“Talking about these things in a place where you’re profoundly understood is a gift in the healing process.”
Editor’s note: This week we’re honored to share the first installment of our new monthly Survivor Story series, which shares interviews with people who have experienced abuse by church leaders. Our first story comes from a man who was abused as a teen and young adult by a priest from the Diocese of Syracuse in New York.
Michael Koplinka-Loehr, 64, is an outdoor enthusiast who loves biking, hiking, canoeing, and outdoor swimming. In fact, he once swam half the length of 38-mile-long Cayuga Lake, the longest of New York’s Finger Lakes, accompanied by a boat for safety. He swims one to two miles daily, completing his laps at the local YMCA during colder months. “Long distance running used to ground me as I processed what I had been through, but I ran so much it eroded the cartilage in my knees,” Koplinka-Loehr says. “Distance swimming now fills that ache.” He and his wife Carrie live in Lansing, New York, and have four adult children and three “super-fun” grandchildren.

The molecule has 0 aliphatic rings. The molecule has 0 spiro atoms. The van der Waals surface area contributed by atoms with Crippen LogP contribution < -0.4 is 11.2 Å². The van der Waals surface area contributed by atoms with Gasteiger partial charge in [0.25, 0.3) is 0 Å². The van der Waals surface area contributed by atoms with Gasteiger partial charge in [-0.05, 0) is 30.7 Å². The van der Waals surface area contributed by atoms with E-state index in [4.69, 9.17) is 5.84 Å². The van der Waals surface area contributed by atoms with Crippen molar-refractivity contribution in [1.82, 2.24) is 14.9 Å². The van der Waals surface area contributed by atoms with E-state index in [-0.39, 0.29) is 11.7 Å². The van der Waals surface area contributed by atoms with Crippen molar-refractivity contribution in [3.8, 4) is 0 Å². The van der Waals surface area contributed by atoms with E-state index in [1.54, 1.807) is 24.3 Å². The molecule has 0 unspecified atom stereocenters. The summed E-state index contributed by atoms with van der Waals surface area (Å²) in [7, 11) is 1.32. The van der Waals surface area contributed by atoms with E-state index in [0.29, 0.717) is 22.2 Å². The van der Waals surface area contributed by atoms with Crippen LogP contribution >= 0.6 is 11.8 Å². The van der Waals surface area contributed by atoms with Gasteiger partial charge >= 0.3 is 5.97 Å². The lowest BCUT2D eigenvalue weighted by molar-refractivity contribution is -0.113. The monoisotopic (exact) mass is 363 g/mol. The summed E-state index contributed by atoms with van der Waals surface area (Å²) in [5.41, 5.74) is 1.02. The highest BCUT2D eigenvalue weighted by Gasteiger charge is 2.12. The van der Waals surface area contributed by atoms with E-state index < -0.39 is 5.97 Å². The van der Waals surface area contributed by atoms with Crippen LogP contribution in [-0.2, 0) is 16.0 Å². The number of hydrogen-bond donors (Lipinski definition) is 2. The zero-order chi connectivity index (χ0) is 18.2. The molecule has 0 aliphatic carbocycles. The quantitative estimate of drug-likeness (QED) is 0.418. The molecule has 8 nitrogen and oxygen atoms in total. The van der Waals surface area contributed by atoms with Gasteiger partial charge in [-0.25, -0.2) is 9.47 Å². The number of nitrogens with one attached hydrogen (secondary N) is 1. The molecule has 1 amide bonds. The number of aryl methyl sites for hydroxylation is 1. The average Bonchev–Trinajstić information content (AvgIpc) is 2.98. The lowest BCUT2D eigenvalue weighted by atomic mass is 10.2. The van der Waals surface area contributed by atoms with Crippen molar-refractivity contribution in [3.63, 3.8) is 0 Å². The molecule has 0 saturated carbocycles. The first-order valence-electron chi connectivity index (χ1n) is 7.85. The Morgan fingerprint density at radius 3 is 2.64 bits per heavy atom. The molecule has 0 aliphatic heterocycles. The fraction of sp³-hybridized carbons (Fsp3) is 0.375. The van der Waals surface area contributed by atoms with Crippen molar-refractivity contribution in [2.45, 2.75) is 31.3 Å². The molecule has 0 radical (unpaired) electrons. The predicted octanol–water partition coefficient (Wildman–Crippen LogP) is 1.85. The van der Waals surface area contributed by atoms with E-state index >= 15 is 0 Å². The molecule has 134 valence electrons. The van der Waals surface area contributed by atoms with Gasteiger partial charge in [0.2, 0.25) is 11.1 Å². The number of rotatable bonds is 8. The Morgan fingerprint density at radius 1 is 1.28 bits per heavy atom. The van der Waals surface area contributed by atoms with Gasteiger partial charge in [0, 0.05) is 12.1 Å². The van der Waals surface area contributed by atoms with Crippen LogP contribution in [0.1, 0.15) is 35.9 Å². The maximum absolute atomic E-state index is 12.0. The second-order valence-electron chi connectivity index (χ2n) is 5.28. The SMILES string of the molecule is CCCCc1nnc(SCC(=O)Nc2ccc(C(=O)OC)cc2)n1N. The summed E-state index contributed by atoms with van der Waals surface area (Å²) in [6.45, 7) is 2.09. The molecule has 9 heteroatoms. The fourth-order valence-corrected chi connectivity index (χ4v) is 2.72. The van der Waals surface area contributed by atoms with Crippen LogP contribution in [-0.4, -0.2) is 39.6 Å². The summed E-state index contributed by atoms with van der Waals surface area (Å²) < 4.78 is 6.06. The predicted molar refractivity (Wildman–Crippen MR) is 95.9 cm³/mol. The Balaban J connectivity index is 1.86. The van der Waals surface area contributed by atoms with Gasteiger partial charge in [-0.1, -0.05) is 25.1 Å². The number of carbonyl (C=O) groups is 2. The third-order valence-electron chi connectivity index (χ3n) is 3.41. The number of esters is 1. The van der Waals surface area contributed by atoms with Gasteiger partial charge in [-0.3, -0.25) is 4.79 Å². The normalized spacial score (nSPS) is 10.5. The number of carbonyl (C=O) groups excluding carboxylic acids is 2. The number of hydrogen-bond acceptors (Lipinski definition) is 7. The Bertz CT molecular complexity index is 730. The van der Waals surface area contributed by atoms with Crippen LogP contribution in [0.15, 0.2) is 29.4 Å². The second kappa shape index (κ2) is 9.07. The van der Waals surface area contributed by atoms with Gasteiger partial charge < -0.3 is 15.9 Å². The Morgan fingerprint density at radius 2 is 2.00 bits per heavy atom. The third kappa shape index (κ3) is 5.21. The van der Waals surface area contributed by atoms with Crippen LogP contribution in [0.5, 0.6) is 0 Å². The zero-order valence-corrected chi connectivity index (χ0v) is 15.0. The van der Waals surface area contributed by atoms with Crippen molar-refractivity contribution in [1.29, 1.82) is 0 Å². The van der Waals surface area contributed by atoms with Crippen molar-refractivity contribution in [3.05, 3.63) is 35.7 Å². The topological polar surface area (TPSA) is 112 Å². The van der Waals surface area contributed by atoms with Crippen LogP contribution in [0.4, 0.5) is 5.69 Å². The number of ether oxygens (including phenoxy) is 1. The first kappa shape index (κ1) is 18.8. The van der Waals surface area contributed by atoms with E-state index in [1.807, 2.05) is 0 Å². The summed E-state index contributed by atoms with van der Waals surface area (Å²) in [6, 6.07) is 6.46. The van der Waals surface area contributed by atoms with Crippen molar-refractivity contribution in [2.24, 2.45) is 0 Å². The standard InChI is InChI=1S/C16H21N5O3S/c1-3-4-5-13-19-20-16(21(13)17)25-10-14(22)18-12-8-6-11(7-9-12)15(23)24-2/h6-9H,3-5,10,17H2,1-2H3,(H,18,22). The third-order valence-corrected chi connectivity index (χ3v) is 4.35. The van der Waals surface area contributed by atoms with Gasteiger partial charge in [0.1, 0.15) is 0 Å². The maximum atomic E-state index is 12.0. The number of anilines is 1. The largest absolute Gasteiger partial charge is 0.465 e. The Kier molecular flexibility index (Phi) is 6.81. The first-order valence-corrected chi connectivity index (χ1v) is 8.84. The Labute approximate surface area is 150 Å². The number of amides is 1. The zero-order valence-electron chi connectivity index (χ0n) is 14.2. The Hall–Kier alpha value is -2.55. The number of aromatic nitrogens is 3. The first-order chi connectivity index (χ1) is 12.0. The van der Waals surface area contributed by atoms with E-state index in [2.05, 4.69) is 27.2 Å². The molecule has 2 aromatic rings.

Awake: Mike, what would you like to share about your abuse?
Michael Koplinka-Loehr: My abuser was a priest from another diocese. I met him at a youth retreat. Sadly, my abuse occurred from age 15 until I got married at age 24. So it has stuck with me in insidious ways, such that each and every day it intrudes again, at moments when I get dressed, for example.
Certain images will never go away, and the grooming process really messed with my mind in a profound way. I don’t think people understand the deep psychological mind-twisting that can happen, which lasts for a lifetime. One example of the grooming: He used the Biblical meaning of my name, Michael, which in Hebrew means, “who is like God,” to pray with me, which eventually led to pushing himself on top of me and then intimate sexual acts.
Q. I’m so sorry that that happened to you. Could you share anything that has really surprised you about this healing journey?